I, on the other hand, have a prevention focus when it comes to Max’s walking. Prevention-focused goals are thought about in terms of safety and danger. They are about fulfilling responsibilities, doing the things you feel you ought to do. In economic terms, they are about minimizing losses, trying to hang on to what you’ve got. When I put up the gate that keeps Max off the stairs, I’m trying to avoid a loss—in this case, a serious injury.
Like being good and getting better, promotion and prevention goals can be the very same goals, just thought about in very different ways. As a professor I’ve seen these differences countless times among my premed students. It’s easy to spot the ones who are trying to get into medical school because they’ve always dreamed of being a doctor (a promotion focus), and the ones who are more worried that if they don’t get in, they’ll let their parents and themselves down (a prevention focus). Both kinds of students will work hard to get in—both will be devastated if they fail. But they will work differently. They will use different strategies, be prone to different kinds of mistakes. One group will be motivated by applause; the other by criticism. One group may give up too soon; the other may not know when to quit.
Think back to your high school or college classes once again, and try to remember what it was like when you were trying hard to get a good grade. Did you think of getting an A as an achievement, something you ideally hoped to attain? Or did you think of getting an A as an obligation—something you ought to be able to earn? Do you spend your life pursuing accomplishments and accolades, reaching for the stars? Or are you busy fulfilling your duties and responsibilities—being the person everyone can count on? In most situations, do you think you are focused more on what you have to gain, or what you have to lose?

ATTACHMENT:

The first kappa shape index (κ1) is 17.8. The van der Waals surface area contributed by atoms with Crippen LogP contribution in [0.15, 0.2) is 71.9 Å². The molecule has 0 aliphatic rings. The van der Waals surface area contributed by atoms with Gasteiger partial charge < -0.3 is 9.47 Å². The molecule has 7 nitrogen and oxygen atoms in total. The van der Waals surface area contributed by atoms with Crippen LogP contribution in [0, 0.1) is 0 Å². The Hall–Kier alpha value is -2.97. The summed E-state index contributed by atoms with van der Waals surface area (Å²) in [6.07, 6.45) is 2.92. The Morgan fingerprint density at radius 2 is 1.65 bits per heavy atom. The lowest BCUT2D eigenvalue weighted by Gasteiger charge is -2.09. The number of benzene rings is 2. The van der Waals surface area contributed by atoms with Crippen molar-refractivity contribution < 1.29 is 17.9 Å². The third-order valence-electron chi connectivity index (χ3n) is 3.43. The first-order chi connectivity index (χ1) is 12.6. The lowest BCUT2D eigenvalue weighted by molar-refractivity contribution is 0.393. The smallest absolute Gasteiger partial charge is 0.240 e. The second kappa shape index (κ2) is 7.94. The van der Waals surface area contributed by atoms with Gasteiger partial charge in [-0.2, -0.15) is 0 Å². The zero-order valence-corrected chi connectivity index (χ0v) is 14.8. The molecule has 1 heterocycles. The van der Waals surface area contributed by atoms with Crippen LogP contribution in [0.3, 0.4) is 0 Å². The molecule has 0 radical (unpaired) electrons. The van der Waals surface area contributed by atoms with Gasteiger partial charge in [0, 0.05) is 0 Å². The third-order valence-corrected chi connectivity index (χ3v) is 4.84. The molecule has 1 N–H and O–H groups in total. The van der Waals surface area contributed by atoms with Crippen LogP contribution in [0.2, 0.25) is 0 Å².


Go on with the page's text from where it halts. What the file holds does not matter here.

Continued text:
In this chapter, you’ll learn whether or not you see the world, and your goals, in terms of gains or losses. And you’ll see how it’s shaped your choices, your feelings, and they way you’ve pursued your goals in the past. Unlike being good and getting better, I’m not going to be telling you that one goal is better for you than the other. Everyone pursues both kinds of goals to some extent, and each goal has its pros and cons. Since most people have a dominant focus—a way they tend to look at the goals in their own lives—the trick is to be able to identify your focus, and then do the things that will work best for you. Whether you’re pursuing promotion goals or prevention goals, in this chapter you’ll learn what you can do to improve your chances of reaching them.
Excerpt from Chapter 4 ofSucceed: How We Can Reach Our Goals by Heidi Grant Halvorson (Hudson Street Press, 2011).
Dr. Heidi Grant Halvorson is a social psychologist and expert on goals and motivation, and the associate director of the Motivation Science Center at the Columbia University Business School. Her research has explored how goals and strategies impact persuasion, self-regulation, achievement, person perception, and well-being. In addition to “Succeed,” Dr. Grant Halvorson is the author of 9 Things Successful People Do Differentlyand author and co-editor of academic book “The Psychology of Goals” (Guilford, 2009).